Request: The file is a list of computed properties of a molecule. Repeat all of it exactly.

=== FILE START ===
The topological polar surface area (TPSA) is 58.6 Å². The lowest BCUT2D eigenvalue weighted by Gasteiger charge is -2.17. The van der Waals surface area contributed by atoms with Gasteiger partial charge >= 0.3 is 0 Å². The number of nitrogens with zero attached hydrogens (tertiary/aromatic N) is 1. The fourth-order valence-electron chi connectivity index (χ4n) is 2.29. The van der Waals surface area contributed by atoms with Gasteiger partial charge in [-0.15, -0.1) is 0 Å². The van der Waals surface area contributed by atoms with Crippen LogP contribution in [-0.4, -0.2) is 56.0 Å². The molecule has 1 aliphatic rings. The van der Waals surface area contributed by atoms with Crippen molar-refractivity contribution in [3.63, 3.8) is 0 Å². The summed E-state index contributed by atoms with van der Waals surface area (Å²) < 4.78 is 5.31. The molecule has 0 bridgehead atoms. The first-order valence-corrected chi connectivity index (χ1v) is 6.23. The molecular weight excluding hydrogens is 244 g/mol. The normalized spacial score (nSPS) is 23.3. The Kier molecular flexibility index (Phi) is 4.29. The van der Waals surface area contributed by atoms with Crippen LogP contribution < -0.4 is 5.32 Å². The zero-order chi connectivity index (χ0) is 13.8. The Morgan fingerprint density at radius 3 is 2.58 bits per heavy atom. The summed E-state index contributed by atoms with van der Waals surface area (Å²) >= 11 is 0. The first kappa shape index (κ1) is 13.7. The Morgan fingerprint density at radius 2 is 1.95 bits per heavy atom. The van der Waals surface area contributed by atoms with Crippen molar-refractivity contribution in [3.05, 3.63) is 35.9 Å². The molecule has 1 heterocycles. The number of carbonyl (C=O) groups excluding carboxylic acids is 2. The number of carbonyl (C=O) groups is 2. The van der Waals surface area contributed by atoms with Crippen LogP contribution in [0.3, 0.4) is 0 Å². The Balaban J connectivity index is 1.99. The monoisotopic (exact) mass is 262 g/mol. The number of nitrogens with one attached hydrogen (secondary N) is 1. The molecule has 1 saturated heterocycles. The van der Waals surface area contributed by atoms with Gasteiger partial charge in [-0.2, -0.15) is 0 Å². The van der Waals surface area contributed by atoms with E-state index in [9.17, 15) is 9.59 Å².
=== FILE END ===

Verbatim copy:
The topological polar surface area (TPSA) is 58.6 Å². The lowest BCUT2D eigenvalue weighted by Gasteiger charge is -2.17. The van der Waals surface area contributed by atoms with Gasteiger partial charge >= 0.3 is 0 Å². The number of nitrogens with zero attached hydrogens (tertiary/aromatic N) is 1. The fourth-order valence-electron chi connectivity index (χ4n) is 2.29. The van der Waals surface area contributed by atoms with Gasteiger partial charge in [-0.15, -0.1) is 0 Å². The van der Waals surface area contributed by atoms with Crippen LogP contribution in [-0.4, -0.2) is 56.0 Å². The molecule has 1 aliphatic rings. The van der Waals surface area contributed by atoms with Crippen molar-refractivity contribution in [3.63, 3.8) is 0 Å². The summed E-state index contributed by atoms with van der Waals surface area (Å²) < 4.78 is 5.31. The molecule has 0 bridgehead atoms. The first-order valence-corrected chi connectivity index (χ1v) is 6.23. The molecular weight excluding hydrogens is 244 g/mol. The normalized spacial score (nSPS) is 23.3. The Kier molecular flexibility index (Phi) is 4.29. The van der Waals surface area contributed by atoms with Crippen LogP contribution < -0.4 is 5.32 Å². The zero-order chi connectivity index (χ0) is 13.8. The Morgan fingerprint density at radius 3 is 2.58 bits per heavy atom. The summed E-state index contributed by atoms with van der Waals surface area (Å²) >= 11 is 0. The first kappa shape index (κ1) is 13.7. The Morgan fingerprint density at radius 2 is 1.95 bits per heavy atom. The van der Waals surface area contributed by atoms with Crippen molar-refractivity contribution in [3.05, 3.63) is 35.9 Å². The molecule has 1 heterocycles. The number of carbonyl (C=O) groups excluding carboxylic acids is 2. The number of carbonyl (C=O) groups is 2. The van der Waals surface area contributed by atoms with Crippen LogP contribution in [0.3, 0.4) is 0 Å². The Balaban J connectivity index is 1.99. The monoisotopic (exact) mass is 262 g/mol. The number of nitrogens with one attached hydrogen (secondary N) is 1. The molecule has 1 saturated heterocycles. The van der Waals surface area contributed by atoms with Gasteiger partial charge in [-0.2, -0.15) is 0 Å². The van der Waals surface area contributed by atoms with E-state index in [9.17, 15) is 9.59 Å².